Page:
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September 07, 2009

Re "History in the line of fire," Opinion, Sept. 2

Outstanding column by Tim Rutten. As one who has made the "pilgrimage" to Mt. Wilson many times (and Palomar, Lick and many other observatories), I wish more people would come to value the places where the truth has been pursued and found.

Unfortunately, that seems to be asking too much of many people today. Maybe good writing on the subject will get them thinking.

Robert Jones

Running Springs

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Rutten's column makes a very important statement about the heritage of our great observatory that must be preserved. It appears Mt. Wilson will be spared from destruction by the Station fire and will continue to serve as a monument to the founding of modern astronomy and astrophysics.

It will also continue to serve science as it enjoys the excellent atmospheric conditions described.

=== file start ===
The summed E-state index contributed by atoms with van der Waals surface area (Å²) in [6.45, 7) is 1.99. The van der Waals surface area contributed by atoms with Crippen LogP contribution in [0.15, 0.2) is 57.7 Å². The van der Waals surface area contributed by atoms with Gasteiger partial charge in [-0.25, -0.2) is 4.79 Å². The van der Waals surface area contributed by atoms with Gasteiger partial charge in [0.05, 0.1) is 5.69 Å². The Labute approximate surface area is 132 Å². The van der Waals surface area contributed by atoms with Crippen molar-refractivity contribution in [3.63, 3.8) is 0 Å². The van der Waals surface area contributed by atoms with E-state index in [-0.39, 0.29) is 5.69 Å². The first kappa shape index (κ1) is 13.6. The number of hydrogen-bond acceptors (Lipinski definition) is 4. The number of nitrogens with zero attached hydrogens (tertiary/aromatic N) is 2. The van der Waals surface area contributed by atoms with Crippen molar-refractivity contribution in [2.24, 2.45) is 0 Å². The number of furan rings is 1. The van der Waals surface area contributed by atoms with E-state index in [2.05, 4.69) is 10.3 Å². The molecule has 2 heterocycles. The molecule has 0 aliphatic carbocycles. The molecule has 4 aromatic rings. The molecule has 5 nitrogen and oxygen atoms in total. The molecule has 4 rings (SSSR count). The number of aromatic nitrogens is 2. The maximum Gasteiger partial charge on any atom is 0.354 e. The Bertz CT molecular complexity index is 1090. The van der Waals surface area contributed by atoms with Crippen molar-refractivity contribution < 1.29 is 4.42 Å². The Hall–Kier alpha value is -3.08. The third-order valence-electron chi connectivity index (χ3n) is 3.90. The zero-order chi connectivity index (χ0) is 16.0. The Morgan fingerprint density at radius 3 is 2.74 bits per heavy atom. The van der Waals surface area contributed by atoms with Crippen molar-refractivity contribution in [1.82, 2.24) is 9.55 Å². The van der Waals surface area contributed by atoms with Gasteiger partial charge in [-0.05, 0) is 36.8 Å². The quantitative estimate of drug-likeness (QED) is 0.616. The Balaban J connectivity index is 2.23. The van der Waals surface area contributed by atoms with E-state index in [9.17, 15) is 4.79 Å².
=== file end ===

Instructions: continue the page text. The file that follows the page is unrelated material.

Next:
Harold A. McAlister

Atlanta

The writer is the director of the Mt. Wilson Observatory.

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When we lived in Sierra Madre (my wife and I were scientists at Caltech), we spent a lot of time in the San Gabriel Mountains, climbed Mt. Wilson and visited the observatory.

On many occasions we marveled that there were millions of people below us -- and so few who bothered to spend time in this magnificent wild area. Los Angeles is so extraordinary in having wild and magnificent country so close.

We hope the Angeles National Forest recovers before too much time has passed.

Allan C. Dobbins

Homewood, Ala.

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Very fine column on Mt. Wilson, my numero uno observatory on this planet. It is interesting how valuable something becomes when you are about to lose it; Rutten captured how some of the most important discoveries of science history were made right up the mountain from L.A. Incredible.

Michael Shermer

Altadena

The writer is the head of the Skeptics Society.

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